This article throws light upon the six main factors affecting soil erosion by water. The factors are: 1. Rainfall 2. Slope of the Land 3. Vegetation 4. Tillage 5. Nature of the Soil 6. Presence of High Water Table.
Factor # 1. Rainfall:
Precipitation is the most forceful factor causing soil erosion.
Raindrop impact exerts three important influences:
(a) It detaches soil;
(b) Its beating tends to destroy granulation; and
(c) Its splash, under certain conditions, affects an appreciable transportation of soil. Soil granules are loosened, detached and separated into fine particles by the action of dashing rain.
Dispersed soil particles are removed by run-off that causes erosion is dependent on amount, duration, intensity and frequency of the rainfall. The chance of soil erosion is greater where the rainfall is not only heavy but concentrated in short time rather than light showers distributed over a long period of time. In the latter case there is time available for the rain water to infiltrate into the soil. In former case, infiltration is very less, so that run-off (surface flow) is high which causes removal of soil.
Factor # 2. Slope of the Land:
Slope accelerates erosion as it increases the velocity of the flowing water. The steepness, length and shape of the slope all determine the amount of soil erosion. Of these three factors, steepness of slope is the most influential. In general, the greater the slope the greater the amount of soil erosion.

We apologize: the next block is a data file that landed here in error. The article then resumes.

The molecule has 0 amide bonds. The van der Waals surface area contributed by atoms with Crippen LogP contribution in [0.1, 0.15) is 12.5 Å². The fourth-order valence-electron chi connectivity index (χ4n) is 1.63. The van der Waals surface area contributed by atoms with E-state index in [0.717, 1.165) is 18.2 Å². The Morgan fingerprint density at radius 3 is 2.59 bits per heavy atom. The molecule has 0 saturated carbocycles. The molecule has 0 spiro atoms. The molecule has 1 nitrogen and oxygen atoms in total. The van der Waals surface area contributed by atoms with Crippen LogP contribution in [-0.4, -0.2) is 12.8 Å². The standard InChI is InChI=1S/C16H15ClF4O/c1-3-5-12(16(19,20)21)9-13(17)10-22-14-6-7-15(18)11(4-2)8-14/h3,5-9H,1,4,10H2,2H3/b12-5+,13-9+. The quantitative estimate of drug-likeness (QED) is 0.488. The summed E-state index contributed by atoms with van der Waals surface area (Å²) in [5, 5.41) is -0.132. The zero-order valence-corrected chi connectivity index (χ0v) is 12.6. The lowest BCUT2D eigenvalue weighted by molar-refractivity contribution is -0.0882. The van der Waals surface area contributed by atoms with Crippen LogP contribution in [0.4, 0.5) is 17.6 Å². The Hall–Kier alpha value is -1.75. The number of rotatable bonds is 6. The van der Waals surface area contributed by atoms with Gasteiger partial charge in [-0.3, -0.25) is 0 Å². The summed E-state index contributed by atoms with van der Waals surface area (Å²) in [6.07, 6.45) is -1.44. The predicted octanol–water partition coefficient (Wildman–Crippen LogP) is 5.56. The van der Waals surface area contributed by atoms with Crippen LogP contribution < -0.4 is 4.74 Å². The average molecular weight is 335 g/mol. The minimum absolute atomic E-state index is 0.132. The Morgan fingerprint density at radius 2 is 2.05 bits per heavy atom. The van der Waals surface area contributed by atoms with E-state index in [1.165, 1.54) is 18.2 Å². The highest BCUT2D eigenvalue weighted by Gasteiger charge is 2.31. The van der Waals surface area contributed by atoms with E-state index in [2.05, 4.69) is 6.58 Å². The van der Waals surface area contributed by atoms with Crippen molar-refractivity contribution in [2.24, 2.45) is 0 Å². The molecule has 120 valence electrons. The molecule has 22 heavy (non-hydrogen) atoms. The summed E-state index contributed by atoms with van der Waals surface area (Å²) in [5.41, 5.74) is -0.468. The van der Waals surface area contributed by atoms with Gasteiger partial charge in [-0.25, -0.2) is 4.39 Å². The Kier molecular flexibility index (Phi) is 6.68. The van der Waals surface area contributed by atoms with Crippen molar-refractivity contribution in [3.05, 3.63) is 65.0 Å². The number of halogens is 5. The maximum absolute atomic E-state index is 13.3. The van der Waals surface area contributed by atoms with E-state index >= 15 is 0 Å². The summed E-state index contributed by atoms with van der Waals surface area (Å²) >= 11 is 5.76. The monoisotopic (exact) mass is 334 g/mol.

Factor # 3. Vegetation:
The type of vegetative cover and its condition aids in controlling water erosion in the following ways:
(a) Vegetative cover protects the soil from the beating and dispersing action of the raindrops by forming a canopy over the soil surface,
(b) Vegetation provides a mechanical obstruction to flowing water thus reducing their velocity and soil carrying capacity,
(c) The root helps in the building of better structure i.e., Sphere-like that increases infiltration and reduces a surface run-off, and
(d) Roots help in opening the soil and thereby aid in increasing water absorption and in reducing surface run-off.
Factor # 4. Tillage:
The infiltration and permeability of the soil is improved by the practice of proper tillage and thereby reducing the erosion. Soil erosion by running water is only possible when there is excess water over surface for free run-off. High infiltration and permeability results in rapid water absorption by the soil and hence, little run-off.
Factor # 5. Nature of the Soil:
Erodibility of soil is influenced by the nature of the soil, particularly its texture, structure, organic matter, amounts and kinds of salts present, presence of hard pan in the soil and sub-soil and presence of high water table.
In sands and other coarse-textured soils, high infiltration and permeability results in rapid water absorption and hence, in little erosion.Permeability in heavy soil is much low as compared to light soils and hence more soil erosion.
In fine-textured soils such as in clay loams, the structure is an important factor in determining erodibility. A soil with a granular structure, in which the fine particles are arranged in clusters or aggregates, absorbs water readily and is resistant to erosion.
(iii) Organic Matter:
It helps in formation of better and more stable aggregates and thus, in keeping the permeability high. When the organic matter decreases as a result of growing cultivated crops the erodibility of the soil increases.
(iv) Presence of Hard Pan (Layer):
Presence of hard pan in the soil or sub-soil checks downward movement by water thus, resulting into run-off.
Factor # 6. Presence of High Water Table:
Presence of high water table checks the infiltration and permeability thus resulting into more flow of water on the surface.
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